In a world where happy events can turn tragic, as with the Boston Marathon, recognizing the healing power of kindness and compassion has become even more important. For that reason, Dr. Mehmet Oz devoted his October 1 talk show to celebrating how a stranger recently reached out and saved the life of a New York City tourist.
Dr. Oz emphasized that when disaster strikes, we all have the potential to become heroes - and when something happens to someone else, we also can all become healers.
"Absolutely no one is too ordinary to be a hero," says Dr. Oz. And on the October 1 episode, Dr. Oz made that point with Siân Green, the British tourist who was hit by a taxicab on her visit to New York City. As the result of a heroic plumber, Dave Justino, she survived the accident.
Dr. Oz reunited her with Dave for the first time on his show, reported the Daily News on September 30. And the good Samaritan plumber was humble when she thanked him.
“You don’t have to say thank you,” Dave said. “I tried. I wasn’t even thinking … I just saw you there and the only thing I had was my belt and that’s what I needed.”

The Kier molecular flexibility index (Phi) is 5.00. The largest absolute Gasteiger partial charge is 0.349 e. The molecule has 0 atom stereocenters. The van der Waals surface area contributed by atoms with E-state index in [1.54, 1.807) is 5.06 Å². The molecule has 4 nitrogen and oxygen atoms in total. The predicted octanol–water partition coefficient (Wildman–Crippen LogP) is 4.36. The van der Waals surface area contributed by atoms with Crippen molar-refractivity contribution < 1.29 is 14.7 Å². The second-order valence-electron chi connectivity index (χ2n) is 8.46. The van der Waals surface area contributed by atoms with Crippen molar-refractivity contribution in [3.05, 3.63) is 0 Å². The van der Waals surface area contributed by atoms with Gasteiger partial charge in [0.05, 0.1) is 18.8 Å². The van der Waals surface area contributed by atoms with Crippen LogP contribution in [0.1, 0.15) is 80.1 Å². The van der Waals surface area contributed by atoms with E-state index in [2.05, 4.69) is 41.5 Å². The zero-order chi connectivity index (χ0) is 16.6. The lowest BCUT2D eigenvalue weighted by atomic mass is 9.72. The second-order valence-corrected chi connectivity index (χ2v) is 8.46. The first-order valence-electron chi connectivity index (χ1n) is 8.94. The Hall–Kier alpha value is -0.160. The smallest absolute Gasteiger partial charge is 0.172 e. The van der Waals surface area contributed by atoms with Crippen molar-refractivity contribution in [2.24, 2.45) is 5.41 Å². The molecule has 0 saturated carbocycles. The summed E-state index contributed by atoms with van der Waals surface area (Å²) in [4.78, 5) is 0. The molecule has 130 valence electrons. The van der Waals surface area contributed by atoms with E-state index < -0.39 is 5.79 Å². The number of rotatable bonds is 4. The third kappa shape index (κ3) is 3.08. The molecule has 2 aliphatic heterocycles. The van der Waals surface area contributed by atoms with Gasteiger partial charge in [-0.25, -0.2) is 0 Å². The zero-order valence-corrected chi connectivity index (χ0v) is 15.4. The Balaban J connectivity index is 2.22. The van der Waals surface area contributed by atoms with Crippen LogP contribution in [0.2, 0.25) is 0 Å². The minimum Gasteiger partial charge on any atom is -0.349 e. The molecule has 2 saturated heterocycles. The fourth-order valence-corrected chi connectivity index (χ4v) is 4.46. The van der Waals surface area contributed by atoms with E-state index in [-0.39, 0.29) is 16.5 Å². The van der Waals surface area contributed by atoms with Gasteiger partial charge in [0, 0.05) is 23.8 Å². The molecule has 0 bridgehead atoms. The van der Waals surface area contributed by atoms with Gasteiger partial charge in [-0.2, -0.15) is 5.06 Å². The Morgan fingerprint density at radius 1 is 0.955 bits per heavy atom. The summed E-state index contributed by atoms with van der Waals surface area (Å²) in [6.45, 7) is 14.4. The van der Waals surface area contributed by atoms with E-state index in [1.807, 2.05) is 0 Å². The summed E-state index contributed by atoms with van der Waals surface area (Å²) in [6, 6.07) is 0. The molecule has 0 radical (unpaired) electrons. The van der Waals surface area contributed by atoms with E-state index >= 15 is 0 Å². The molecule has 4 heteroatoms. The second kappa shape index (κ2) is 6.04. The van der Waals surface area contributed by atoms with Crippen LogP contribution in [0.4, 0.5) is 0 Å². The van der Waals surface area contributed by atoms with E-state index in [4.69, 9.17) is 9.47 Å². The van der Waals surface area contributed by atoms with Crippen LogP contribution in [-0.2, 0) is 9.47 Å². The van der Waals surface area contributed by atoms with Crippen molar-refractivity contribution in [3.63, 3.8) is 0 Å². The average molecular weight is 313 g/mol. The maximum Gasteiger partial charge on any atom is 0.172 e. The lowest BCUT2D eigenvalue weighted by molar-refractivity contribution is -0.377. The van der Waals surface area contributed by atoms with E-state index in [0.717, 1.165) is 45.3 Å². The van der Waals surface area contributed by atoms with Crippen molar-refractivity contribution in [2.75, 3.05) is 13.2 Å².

Since losing her lower leg, Siân faces a recovery process that Dr. Oz emphasizes will be facilitated by the compassion and care of her family and friends. He also noted the holistic impact of pain, and the young woman admitted that her pain on losing her leg was both emotional and physical. But she is hopeful about her life and future.
In his blog, Dr. Oz wrote: "Dave is an inspiration to me. His example reminds us all that we are not alone in moments of crisis. If you ever need proof of human goodness, remember the people who opened their doors or handed out free soup and sandwiches to people affected by Hurricane Sandy. Think of people who hurried to pull victims from the rubble after a building collapsed in Philadelphia in June. Look to the elementary school clerk who fearlessly talked down an armed shooter in Georgia before he could hurt a single student."
And although most of us get immersed in minor incidents throughout the day, Dr. Oz says that it's important to "remember that when it comes down to it, kindness is our best defense against disaster."